I will now outline the methods of carrying it into effect.
In a general way there are three means of doing this:
No. 1. Diet: The first and most natural way is by proper diet.
As the normal chemical elements are introduced into the body as constituents of the regular daily food, the task which, in the first place, confronts the hygienic-dietetic physician is that of regulating the quantity, quality and description of food.
Too little importance has heretofore been given to this question and, beyond prohibiting certain dishes and obviously detrimental viands, little attention was paid by the average physician to the matter of the every-day nourishment of the patient.
The hygienic-dietetic physician on the other hand, employs the utmost care in giving to the patient everything that will help to regenerate his blood, laying particular stress on such foods as contain the largest proportion of the chemical elements that are missing in the affected tissues.
No. 2. Nutritive compositions: The process of destruction, however, which has to be met, in more or less advanced stages, in nearly every case requires supply, in quantity of the pure material to compensate the deficiency of the missing elements, beyond that which could be derived in the ordinary way of digestion from every-day food.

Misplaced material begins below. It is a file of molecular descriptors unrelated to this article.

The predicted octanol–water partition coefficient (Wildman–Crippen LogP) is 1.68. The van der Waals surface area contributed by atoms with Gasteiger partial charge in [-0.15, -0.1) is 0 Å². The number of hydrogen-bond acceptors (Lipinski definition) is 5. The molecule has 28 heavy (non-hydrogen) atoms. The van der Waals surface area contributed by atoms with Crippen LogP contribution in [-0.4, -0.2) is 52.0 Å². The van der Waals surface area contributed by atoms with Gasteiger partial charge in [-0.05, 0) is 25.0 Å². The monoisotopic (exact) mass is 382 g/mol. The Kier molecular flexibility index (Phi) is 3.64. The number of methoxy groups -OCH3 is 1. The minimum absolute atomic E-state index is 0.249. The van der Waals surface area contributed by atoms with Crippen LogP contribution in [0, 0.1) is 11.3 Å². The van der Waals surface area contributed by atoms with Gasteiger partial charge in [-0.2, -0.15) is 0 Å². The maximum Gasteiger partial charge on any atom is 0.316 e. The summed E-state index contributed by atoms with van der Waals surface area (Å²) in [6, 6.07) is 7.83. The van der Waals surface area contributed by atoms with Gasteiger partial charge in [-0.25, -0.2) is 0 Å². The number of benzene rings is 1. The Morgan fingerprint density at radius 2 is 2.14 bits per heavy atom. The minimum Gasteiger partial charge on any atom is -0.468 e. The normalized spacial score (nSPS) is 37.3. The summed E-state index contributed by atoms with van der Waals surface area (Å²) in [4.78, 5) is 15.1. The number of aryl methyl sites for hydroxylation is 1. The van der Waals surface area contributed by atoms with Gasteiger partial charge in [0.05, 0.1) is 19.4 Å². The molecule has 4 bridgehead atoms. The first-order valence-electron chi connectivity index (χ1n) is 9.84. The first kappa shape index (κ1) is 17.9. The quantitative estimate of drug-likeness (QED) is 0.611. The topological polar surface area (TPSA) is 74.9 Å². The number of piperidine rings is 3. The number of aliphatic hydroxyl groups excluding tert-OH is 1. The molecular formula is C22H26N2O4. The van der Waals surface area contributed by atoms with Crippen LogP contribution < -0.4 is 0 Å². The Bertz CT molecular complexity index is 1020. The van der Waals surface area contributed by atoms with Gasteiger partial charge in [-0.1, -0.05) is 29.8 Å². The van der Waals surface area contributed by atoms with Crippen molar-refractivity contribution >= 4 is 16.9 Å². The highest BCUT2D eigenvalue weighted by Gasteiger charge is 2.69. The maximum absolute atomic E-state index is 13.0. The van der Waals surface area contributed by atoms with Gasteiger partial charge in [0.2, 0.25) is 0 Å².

To meet this difficulty, certain condensed preparations have been devised.
These nutritive compositions contain only such chemical elements in like chemical proportions as exist in the human body. They are of the purest material and contain no injurious elements whatsoever, while they foster that general regeneration of the blood which will finally bring about a complete cure.
No. 3. Physical treatments: It is the object of these treatments to assist the proper circulation of the blood; to automatically open the pores of the skin for the external treatment of certain diseases; to withdraw elements of disease from the body, and to introduce certain material influences, through the pores.
Massage, gymnastics, ablutions, various kinds of baths and “packs,” constitute the chief features of the healing methods in this department.
Following this general explanation of the system, I may now go a little deeper into the question of the constituent elements, the tissues formed therefrom, the degeneration of these tissues, and the species of degeneration which constitutes the various forms of disease commonly known to us.
After this I will give a concise and simple general idea as to how my methods should be applied.
To fully understand the method of healing which I apply, it is necessary to understand one of the great natural laws, the discovery of which by the great chemists, Justus von Liebig and Julius Hensel, has shown us the path along which to proceed.